Cerebral palsy is a condition that results from abnormal development in a baby’s brain. The abnormality affects movement in sometimes unpredictable ways. The condition is often congenital, meaning that it is present from birth, although sometimes it develops in early infancy. It sometimes arises as the result of genetic factors or medical conditions affecting mother and/or baby prior to birth. However, it can also arise from perinatal or postnatal complications, such as birth-related asphyxia, i.e., lack of oxygen, or traumatic head injury.
Though cerebral palsy may be present from birth, it can take several months for the signs to first appear. Since you spend the most time with your baby, you may notice the symptoms before your pediatrician does. If you had a difficult or complicated delivery, you should be extra vigilant to watch for the following signs and symptoms.
- Developmental delays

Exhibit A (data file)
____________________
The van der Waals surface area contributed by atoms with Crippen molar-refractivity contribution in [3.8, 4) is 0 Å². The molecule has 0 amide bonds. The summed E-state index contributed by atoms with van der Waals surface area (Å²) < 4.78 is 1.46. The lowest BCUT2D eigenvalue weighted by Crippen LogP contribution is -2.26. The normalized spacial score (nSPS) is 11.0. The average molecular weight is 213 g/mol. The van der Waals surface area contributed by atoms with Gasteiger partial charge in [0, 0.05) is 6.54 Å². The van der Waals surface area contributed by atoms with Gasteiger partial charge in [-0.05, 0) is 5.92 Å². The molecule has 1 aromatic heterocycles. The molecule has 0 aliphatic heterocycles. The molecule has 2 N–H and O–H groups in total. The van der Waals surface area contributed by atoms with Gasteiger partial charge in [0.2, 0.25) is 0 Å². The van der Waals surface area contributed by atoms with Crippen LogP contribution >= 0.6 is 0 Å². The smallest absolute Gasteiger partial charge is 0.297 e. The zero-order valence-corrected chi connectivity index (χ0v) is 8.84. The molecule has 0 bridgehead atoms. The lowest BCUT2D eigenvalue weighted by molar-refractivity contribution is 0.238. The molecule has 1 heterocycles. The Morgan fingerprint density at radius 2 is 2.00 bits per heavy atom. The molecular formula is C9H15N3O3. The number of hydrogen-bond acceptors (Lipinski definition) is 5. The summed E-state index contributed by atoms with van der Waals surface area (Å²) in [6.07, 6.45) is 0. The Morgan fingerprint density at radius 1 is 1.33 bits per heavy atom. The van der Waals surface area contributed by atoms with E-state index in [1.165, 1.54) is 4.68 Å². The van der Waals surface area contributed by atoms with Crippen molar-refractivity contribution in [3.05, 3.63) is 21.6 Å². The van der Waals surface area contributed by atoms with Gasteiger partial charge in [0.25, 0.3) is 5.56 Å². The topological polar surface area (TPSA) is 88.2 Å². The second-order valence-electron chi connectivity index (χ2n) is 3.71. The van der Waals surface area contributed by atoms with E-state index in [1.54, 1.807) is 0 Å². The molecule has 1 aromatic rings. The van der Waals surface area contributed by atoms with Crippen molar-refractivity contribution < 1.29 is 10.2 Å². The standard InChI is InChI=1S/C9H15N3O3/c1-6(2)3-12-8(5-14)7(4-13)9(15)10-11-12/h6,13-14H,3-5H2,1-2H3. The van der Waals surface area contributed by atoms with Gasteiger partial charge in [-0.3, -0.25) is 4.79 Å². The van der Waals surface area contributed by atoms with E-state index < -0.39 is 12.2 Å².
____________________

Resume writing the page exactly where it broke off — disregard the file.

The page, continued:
Your baby should learn certain skills by particular points in his or her young life. Doctors refer to these as developmental milestones. If your child cannot sit up or crawl by the expected age, this is a worrying symptom.
- Muscle tone variations
Your baby’s muscle tone may not seem normal. The muscles may seem too limp and floppy, or else too stiff and rigid. Additionally, your baby may demonstrate spasticity, or exaggerated reflexes.
- Movement abnormalities
Your baby’s movement may seem abnormally slow, with a writhing quality. Your baby may also exhibit repeated involuntary movements, or tremors.
- Oral problems
Cerebral palsy can cause problems with feeding. Your child may have difficulty sucking or swallowing. You may also notice excessive drooling.
- Speech issues
Your child may take longer than normal to start talking, and may exhibit speech difficulties.
Because cerebral palsy results from brain damage, it is permanent and incurable. However, early diagnosis allows you and your doctor to formulate a long-term plan for care and treatment. This may help to improve your child’s prospects for long-term quality of life.